Stimulation of the globus pallidus was examined as a treatment of tardive dyskinesia in a 2007 multicenter case series, with a double-blind evaluation at 6 months (comparison of symptoms in the on and off positions). (19) The trial was stopped early due to successful treatment (>40% improvement at 6 months) in the first 10 patients. In the double-blind evaluation of these patients, stimulation was associated with a mean decrease of 50% in the symptom score when the device was on versus off.

Outcomes on motor function, quality of life, and mood in a series 9 patients treated with DBS of the globus pallidus internus for tardive dystonia were reported by Gruber et al. in 2009. (20) One week and 3 to 6 months after surgery, BFMDRS motor scores were improved by 56.4%±26.7% and 74.1%±15.8%, BFMDRS disability scores by 62.5%±21% and 88.9%±10.3%, and Abnormal Involuntary Movement Scale (AIMS) scores by 52.3%±24.1% and 69.5%±27.6%, respectively. At last follow-up (mean, 41 months; range, 18-90 months), BFMDRS motor scores were reduced compared with presurgical assessment by 83%±12.2%, BFMDRS disability score by 67.7%±28%, and AIMS scores by 78.7%±19.9%.

Epilepsy

In 2010, Fisher et al. reported a U.S. multicenter, double-blind, randomized trial of bilateral stimulation of the anterior nuclei of the thalamus for epilepsy (SANTE). (21) Included were 110 patients, ages 18 to 65 years, who experienced at least 6 partial seizures (including secondarily generalized seizures) per month, but no more than 10 per day. (An additional 47 patients were enrolled in the study but did not undergo implantation). At least 3 antiepileptic drugs must have failed to produce adequate seizure control before baseline, with 1 to 4 antiepileptic drugs used at the time of study entry. Patients were asked to keep a daily seizure diary during treatment. Half the patients were randomized to stimulation during a 3-month blinded phase; then all patients received unblinded stimulation.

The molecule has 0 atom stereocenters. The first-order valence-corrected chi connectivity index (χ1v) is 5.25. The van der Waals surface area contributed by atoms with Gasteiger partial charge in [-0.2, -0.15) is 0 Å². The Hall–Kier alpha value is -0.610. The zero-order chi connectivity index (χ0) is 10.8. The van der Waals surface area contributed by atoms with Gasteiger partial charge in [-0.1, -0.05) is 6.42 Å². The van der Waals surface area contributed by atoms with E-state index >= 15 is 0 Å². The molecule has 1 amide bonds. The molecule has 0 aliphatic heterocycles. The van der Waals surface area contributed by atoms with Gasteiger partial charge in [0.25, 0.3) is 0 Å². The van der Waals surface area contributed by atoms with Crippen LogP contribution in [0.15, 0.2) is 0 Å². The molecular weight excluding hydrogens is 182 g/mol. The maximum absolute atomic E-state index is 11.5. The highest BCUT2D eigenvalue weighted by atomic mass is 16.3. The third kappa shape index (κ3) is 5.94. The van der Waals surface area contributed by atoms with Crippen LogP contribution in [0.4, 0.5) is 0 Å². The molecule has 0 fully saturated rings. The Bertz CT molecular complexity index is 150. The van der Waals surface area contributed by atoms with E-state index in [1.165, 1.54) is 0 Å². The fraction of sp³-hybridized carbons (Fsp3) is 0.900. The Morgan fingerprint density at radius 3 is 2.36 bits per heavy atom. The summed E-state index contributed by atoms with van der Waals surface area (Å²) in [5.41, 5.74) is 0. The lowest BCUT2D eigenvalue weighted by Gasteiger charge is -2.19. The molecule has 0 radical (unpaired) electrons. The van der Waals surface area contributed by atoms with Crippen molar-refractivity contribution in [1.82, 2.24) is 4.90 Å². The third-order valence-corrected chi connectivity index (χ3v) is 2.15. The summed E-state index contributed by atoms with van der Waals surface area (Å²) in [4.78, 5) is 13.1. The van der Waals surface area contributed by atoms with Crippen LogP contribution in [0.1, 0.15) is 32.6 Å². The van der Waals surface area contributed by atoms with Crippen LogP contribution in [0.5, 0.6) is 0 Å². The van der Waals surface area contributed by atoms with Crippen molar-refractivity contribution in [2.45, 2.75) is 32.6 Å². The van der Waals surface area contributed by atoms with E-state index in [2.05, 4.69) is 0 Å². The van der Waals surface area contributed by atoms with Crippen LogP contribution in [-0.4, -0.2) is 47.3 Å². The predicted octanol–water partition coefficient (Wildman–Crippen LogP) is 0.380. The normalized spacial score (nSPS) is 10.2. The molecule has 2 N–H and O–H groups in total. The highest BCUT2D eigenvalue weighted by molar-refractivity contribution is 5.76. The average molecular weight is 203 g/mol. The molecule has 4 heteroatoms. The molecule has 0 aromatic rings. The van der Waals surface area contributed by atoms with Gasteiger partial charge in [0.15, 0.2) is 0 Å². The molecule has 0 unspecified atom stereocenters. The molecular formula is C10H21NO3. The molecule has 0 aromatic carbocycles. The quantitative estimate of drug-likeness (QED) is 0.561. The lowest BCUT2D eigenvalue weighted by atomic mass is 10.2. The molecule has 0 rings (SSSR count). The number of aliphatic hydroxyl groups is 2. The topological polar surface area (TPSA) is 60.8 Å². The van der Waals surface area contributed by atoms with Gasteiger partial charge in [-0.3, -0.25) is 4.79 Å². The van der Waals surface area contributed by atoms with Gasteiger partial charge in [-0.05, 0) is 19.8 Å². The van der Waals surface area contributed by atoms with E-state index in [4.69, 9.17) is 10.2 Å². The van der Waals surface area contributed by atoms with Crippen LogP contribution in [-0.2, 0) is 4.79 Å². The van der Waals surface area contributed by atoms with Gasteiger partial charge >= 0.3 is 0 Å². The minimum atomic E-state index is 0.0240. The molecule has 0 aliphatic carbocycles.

The baseline monthly median seizure frequency was 19.5. During the first and second months of the blinded phase, the difference in seizure reduction between stimulation on and stimulation off (-42.1% vs - 28.7%, respectively) was not significantly different. In the last month of the blinded phase, the stimulated group had a greater reduction in seizures compared with the control group (-40.4% vs -14.5% in controls).

Long-term outcomes of the SANTE trial were reported by Salanova et al., in 2015. (22) The uncontrolled open-label portion of the trial began after 3 months and, beginning at 13 months, stimulation parameters could be adjusted at the clinician’s discretion. Of the 110 implanted patients, 105 (95%) completed the 13-month follow-up, 98 (89%) completed the 3-year follow-up, and 83 (75%) completed 5 years. Among patients with at least 70 days of diary entries, the median change in seizure frequency from baseline was 41% at 1 year and 69% at 5 years (p<0.001 for both). During the study, 39 (35%) of 110 patients had a device-related serious adverse event, most of which occurred in the first several months after implantation. These included implant site infection (10% of patients) and lead(s) not within target (8.2% of patients). Seven deaths occurred during the study and none were considered to be device-related.